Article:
“There’s no way we can do this in time.”
“Just relax and grab some eggs, milk, and butter from the fridge.”
Alice gathered her hair into a ponytail at the top of her head. A few stray red curls bounced in front of her eyes. She blew them out of her face.
“Besides, we could have done this yesterday afternoon if someone didn’t insist on refereeing a peewee soccer game for his little sister, who’s the reason why we’re making a cake in the first place.” She wasn’t playing fair but she didn’t particularly care. It was three in the morning after all.
“Shut up! Do you want her to wake up?” Kyle’s face peered from behind the refrigerator door, genuine fear in his eyes.
Alice mused at how close her best friend and his younger sister were. Nearly fifteen years apart in age, Kyle and Lucy didn’t exactly grow up wrestling and chasing each other around the yard.
Kyle closed the doors, arms full of dairy products, and set the lot gently on the countertop. “And to counter your argument, Miss Debate Club, we could have done this after the soccer game if someone didn’t have a dinner date. I thought the plan was to make the cake at your place. You know, so she wouldn’t know.”
Alice shrugged and replied, “My mom doesn’t trust you in our kitchen after your experimental soufflé.”
“I didn’t mean to make an explosion in your kitchen!” he huffed, separating eggs in a large metal bowl. “And besides, after we cleaned up your oven, all the carbon buildup was gone. Now start sifting some flour.”
She snorted as she pulled out a jar of flour from the cupboard. “It was a mix of the acetic acid and sodium bicarbonate. Oldest trick in the book.” Alice paused thoughtfully. “Probably why it exploded.”
“Oh sure, so easy to analyze the chemistry after the fact. Sift, woman. Don’t just stand there.”
Alice stuck her tongue out at him. Despite being twenty-two years old, Kyle sure did make her act like a child. Still, she scooped flour into a sieve. This cake would mean a lot to Lucy, meaning that it meant a lot to Kyle.
Lucy may as well have called Kyle her father for the way he doted on her. When their parents died in a car crash four years ago, Kyle had been just old enough to take custody of his sister, who was only three at the time. They had no other family in the country, and Kyle refused to be parted from her. He’d taken on an impossible job: raising a little girl by himself, and because he didn’t half-ass anything, he’d become something of a gourmet cook in the process. Well, gourmet compared to Alice’s cooking.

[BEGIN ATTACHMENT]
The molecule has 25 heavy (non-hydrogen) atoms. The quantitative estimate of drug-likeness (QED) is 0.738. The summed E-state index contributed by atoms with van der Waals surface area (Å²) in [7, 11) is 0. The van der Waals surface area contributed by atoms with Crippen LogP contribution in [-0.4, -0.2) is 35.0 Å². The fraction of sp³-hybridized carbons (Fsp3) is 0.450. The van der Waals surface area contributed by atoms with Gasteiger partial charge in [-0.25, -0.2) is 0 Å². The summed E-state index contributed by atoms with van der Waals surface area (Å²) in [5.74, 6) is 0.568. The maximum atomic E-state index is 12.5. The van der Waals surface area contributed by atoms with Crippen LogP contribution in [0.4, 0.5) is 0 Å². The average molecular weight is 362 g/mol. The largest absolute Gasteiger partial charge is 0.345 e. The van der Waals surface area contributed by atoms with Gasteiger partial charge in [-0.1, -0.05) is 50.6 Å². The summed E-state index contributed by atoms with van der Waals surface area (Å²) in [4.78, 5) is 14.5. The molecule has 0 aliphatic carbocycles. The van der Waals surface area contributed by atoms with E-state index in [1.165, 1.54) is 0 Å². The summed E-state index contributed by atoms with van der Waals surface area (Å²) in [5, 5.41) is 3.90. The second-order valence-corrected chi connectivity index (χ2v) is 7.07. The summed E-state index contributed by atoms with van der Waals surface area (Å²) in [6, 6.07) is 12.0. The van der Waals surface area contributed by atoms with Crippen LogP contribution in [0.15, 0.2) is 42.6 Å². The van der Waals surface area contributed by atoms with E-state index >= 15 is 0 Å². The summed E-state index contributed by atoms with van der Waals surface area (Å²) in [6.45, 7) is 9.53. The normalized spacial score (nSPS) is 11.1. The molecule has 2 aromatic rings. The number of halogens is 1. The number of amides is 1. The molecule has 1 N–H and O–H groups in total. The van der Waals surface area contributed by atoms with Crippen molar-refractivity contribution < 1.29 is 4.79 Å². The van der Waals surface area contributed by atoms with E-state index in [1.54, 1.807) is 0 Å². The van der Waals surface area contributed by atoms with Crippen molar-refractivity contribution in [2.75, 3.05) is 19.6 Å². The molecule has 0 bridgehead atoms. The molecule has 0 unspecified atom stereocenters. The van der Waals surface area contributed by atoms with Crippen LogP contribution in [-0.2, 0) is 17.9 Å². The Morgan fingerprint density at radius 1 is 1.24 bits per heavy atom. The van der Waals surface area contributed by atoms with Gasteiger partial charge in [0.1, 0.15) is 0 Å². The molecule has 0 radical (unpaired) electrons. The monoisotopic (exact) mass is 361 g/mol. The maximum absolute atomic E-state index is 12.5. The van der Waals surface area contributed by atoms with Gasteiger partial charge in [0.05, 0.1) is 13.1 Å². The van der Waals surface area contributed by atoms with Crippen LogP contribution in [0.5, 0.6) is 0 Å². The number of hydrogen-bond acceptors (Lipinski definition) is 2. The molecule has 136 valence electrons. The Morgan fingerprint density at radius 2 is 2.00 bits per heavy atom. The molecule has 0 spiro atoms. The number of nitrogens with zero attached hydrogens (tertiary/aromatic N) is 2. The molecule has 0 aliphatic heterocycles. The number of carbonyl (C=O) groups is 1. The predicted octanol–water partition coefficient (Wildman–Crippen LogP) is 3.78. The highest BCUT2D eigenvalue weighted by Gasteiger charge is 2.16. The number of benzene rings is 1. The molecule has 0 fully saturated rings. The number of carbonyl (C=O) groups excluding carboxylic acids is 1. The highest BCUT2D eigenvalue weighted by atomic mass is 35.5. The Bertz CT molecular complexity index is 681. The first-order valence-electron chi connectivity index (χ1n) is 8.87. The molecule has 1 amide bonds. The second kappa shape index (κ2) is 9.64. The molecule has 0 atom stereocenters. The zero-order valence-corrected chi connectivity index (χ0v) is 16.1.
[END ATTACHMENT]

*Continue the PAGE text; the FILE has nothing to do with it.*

He had help, of course. When he refused to move in with Alice’s family, her mother took him on as her personal project. Alice’s mom had taught Kyle to cook and did the accounting for him, calling it “pro bono”. Kyle deferred his enrollment to post-secondary and took up two jobs just to keep their parents’ rancher. And Alice stuck around to mind the quote unquote “feminine sensitivities” of the young girl, babysitting during Kyle’s nightshifts—which turned out to be great study time since Lucy slept like a rock.
“I don’t see why you need my help, you’re a better cook than I am now.”
“Work is easier with two people. Besides, you’re a girl. You know how I should decorate the cake.”
“Just because I like you, I’m going to pretend that wasn’t a sexist comment.”
“And just because I like you, I’m going to pretend you didn’t blow me off this evening.”
Alice’s ears grew warm. “I forgot. I’m sorry.”
There was an uncomfortable silence as Kyle began to beat the egg whites. It was a steady, light sound, like a skipping rope, or a metal finger flicking against the bowl’s edge.
As the whisk rhythmically beat against the sides of the bowl, she wondered at how he could worry about Lucy waking at them talking, but calmly beat metal against metal not ten feet away from the soon-to-be seven-year-old’s bedroom.
“We haven’t had the chance to hang out in a while either.”
The beating of the whisk continued.
“So…” Kyle trailed off. “How did it go?”
“Oh, that,” she sighed, looking forlornly at the sugar before attacking it with the measuring spoon.
“I’d say somewhere in the mid-hundred thousands, at the very least.”
She smiled at the inside joke. Kyle never understood the system, despite Alice explaining it several times since the brainchild’s birth six years ago.
Her “Seven Thousand” Theory, patent pending. The idea that the clichéd perfect companion was a “one in a million” shot was correct, but when applied to the current population of the world resulted in over seven thousand possible candidates.
Kyle had scoffed at her, telling her that she had included people on their dying beds and babies just born into the world. How did the theory account for sexual preference, age, gender, religion?